The lady has what relation to the background? I know – was not going to comment on the main topic but this really is a big question mark. However, again more head support would be good. This concept does not mean the photographer can’t creatively crop and cut into heads and body parts but this is not what is being done. Perhaps the image here could be tilted but the major issue is the background which is so overly lit that the eye does not go to the subject but rather has no choice but to continually return to the bright areas. Perhaps a better background that would tell the story could be chosen, tone down the background in post processing and add a vignette???

    5. With the first image, everything above will also hold here but add to the cropping or positioning of the subject,

    The second man — again the highlights are not well defined and in fact, by reducing exposure the large ear could be reduced in emphasis but even better is at the time of exposure when the photographer encounters a subject with protruding ears, just use a “gobo” which will block light from a portion of the image or again in post processing, simply darken that area. Also this subject is being photographed with a hand. Keep in mind that the back of a hand like the palm of the hand are not particularly photogenic and should be avoided under most circumstances. Also, it is best to pose the subject with the hand closest to the lens being the posing or support hand in the image. Otherwise this has a nice facial view.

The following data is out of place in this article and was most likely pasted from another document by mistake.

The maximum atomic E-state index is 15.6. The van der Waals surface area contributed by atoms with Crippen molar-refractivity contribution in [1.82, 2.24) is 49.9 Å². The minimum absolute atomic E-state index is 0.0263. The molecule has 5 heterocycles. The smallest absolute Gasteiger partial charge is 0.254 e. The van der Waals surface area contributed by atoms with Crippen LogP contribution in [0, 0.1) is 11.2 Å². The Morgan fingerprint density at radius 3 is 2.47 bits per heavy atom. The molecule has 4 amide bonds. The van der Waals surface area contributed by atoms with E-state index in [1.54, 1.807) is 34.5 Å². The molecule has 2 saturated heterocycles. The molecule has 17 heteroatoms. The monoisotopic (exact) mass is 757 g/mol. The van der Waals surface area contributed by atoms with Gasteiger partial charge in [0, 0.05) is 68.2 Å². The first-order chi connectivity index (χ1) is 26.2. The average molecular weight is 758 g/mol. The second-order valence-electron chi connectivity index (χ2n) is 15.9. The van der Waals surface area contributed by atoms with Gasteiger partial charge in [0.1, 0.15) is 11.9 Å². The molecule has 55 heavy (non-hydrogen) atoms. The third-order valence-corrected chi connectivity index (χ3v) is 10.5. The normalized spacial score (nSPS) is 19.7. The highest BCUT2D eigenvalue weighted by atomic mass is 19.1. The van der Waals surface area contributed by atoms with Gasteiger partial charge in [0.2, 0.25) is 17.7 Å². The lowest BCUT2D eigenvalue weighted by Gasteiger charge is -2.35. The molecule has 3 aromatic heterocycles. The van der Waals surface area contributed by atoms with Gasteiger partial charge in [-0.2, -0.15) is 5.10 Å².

Hopefully this information can be of assistance to photographers who are going to be creating images of men, women and children.

  • Claire

    Thanks for your interesting comments! Your observations are very helpful.

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  • MickMJM

    Really helpful article. Thank you.

  • Dave

    Thanks for that breakdown mur_phy. Your descriptions are much more critical (not criticising) and provide a good balance to the generic nature of the article.